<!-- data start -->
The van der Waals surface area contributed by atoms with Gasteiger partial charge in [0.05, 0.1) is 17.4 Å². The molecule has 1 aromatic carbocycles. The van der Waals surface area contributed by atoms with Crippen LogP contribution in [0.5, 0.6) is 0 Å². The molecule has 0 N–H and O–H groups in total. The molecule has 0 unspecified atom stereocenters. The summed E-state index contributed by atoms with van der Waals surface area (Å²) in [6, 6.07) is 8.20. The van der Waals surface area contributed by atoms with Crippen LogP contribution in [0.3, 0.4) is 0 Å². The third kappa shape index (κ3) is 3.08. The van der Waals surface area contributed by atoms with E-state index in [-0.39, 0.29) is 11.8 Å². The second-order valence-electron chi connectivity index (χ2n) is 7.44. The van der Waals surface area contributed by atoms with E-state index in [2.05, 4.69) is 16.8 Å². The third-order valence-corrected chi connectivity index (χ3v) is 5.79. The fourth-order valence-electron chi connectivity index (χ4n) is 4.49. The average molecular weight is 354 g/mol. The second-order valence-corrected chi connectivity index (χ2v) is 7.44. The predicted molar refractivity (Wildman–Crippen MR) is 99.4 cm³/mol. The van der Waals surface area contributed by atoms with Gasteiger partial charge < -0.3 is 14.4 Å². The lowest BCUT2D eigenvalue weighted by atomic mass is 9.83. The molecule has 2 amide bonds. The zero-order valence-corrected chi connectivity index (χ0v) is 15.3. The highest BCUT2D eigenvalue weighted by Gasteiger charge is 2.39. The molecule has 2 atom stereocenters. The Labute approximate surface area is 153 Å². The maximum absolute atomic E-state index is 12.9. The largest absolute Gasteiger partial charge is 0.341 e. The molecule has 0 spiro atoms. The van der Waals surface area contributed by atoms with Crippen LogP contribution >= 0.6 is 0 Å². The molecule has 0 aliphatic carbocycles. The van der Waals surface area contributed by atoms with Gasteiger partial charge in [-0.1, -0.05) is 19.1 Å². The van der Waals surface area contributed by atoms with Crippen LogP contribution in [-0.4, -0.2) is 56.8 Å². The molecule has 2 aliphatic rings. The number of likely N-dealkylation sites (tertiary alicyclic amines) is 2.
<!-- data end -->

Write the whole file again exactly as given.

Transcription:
The van der Waals surface area contributed by atoms with Gasteiger partial charge in [0.05, 0.1) is 17.4 Å². The molecule has 1 aromatic carbocycles. The van der Waals surface area contributed by atoms with Crippen LogP contribution in [0.5, 0.6) is 0 Å². The molecule has 0 N–H and O–H groups in total. The molecule has 0 unspecified atom stereocenters. The summed E-state index contributed by atoms with van der Waals surface area (Å²) in [6, 6.07) is 8.20. The van der Waals surface area contributed by atoms with Crippen LogP contribution in [0.3, 0.4) is 0 Å². The third kappa shape index (κ3) is 3.08. The van der Waals surface area contributed by atoms with E-state index in [-0.39, 0.29) is 11.8 Å². The second-order valence-electron chi connectivity index (χ2n) is 7.44. The van der Waals surface area contributed by atoms with E-state index in [2.05, 4.69) is 16.8 Å². The third-order valence-corrected chi connectivity index (χ3v) is 5.79. The fourth-order valence-electron chi connectivity index (χ4n) is 4.49. The average molecular weight is 354 g/mol. The second-order valence-corrected chi connectivity index (χ2v) is 7.44. The predicted molar refractivity (Wildman–Crippen MR) is 99.4 cm³/mol. The van der Waals surface area contributed by atoms with Gasteiger partial charge < -0.3 is 14.4 Å². The lowest BCUT2D eigenvalue weighted by atomic mass is 9.83. The molecule has 2 amide bonds. The zero-order valence-corrected chi connectivity index (χ0v) is 15.3. The highest BCUT2D eigenvalue weighted by Gasteiger charge is 2.39. The molecule has 2 atom stereocenters. The Labute approximate surface area is 153 Å². The maximum absolute atomic E-state index is 12.9. The largest absolute Gasteiger partial charge is 0.341 e. The molecule has 0 spiro atoms. The van der Waals surface area contributed by atoms with Crippen LogP contribution >= 0.6 is 0 Å². The molecule has 0 aliphatic carbocycles. The van der Waals surface area contributed by atoms with Gasteiger partial charge in [-0.1, -0.05) is 19.1 Å². The van der Waals surface area contributed by atoms with Crippen LogP contribution in [-0.4, -0.2) is 56.8 Å². The molecule has 2 aliphatic rings. The number of likely N-dealkylation sites (tertiary alicyclic amines) is 2.